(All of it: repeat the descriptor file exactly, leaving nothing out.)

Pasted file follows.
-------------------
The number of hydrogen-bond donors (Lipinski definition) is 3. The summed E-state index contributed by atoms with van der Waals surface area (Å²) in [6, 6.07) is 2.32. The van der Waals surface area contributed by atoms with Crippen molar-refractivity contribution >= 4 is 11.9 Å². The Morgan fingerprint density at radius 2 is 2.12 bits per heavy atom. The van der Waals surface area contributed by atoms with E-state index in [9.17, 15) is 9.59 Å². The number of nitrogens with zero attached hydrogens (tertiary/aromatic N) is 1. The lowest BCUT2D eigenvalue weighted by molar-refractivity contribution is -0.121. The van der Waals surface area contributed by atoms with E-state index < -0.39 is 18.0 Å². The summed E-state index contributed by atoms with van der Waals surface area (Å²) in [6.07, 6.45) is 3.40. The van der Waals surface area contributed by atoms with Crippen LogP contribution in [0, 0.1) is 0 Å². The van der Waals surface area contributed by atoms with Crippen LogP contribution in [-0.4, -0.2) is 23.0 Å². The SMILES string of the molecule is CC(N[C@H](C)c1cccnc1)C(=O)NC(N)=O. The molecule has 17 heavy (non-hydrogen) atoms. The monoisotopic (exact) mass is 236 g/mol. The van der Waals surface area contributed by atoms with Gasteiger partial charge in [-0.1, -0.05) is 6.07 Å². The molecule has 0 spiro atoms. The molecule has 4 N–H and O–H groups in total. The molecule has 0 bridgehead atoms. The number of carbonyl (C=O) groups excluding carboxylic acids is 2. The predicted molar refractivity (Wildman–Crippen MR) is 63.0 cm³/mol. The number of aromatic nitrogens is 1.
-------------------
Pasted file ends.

The number of hydrogen-bond donors (Lipinski definition) is 3. The summed E-state index contributed by atoms with van der Waals surface area (Å²) in [6, 6.07) is 2.32. The van der Waals surface area contributed by atoms with Crippen molar-refractivity contribution >= 4 is 11.9 Å². The Morgan fingerprint density at radius 2 is 2.12 bits per heavy atom. The van der Waals surface area contributed by atoms with E-state index in [9.17, 15) is 9.59 Å². The number of nitrogens with zero attached hydrogens (tertiary/aromatic N) is 1. The lowest BCUT2D eigenvalue weighted by molar-refractivity contribution is -0.121. The van der Waals surface area contributed by atoms with E-state index < -0.39 is 18.0 Å². The summed E-state index contributed by atoms with van der Waals surface area (Å²) in [6.07, 6.45) is 3.40. The van der Waals surface area contributed by atoms with Crippen LogP contribution in [0, 0.1) is 0 Å². The van der Waals surface area contributed by atoms with Crippen LogP contribution in [-0.4, -0.2) is 23.0 Å². The SMILES string of the molecule is CC(N[C@H](C)c1cccnc1)C(=O)NC(N)=O. The molecule has 17 heavy (non-hydrogen) atoms. The monoisotopic (exact) mass is 236 g/mol. The van der Waals surface area contributed by atoms with Gasteiger partial charge in [-0.1, -0.05) is 6.07 Å². The molecule has 0 spiro atoms. The molecule has 4 N–H and O–H groups in total. The molecule has 0 bridgehead atoms. The number of carbonyl (C=O) groups excluding carboxylic acids is 2. The predicted molar refractivity (Wildman–Crippen MR) is 63.0 cm³/mol. The number of aromatic nitrogens is 1.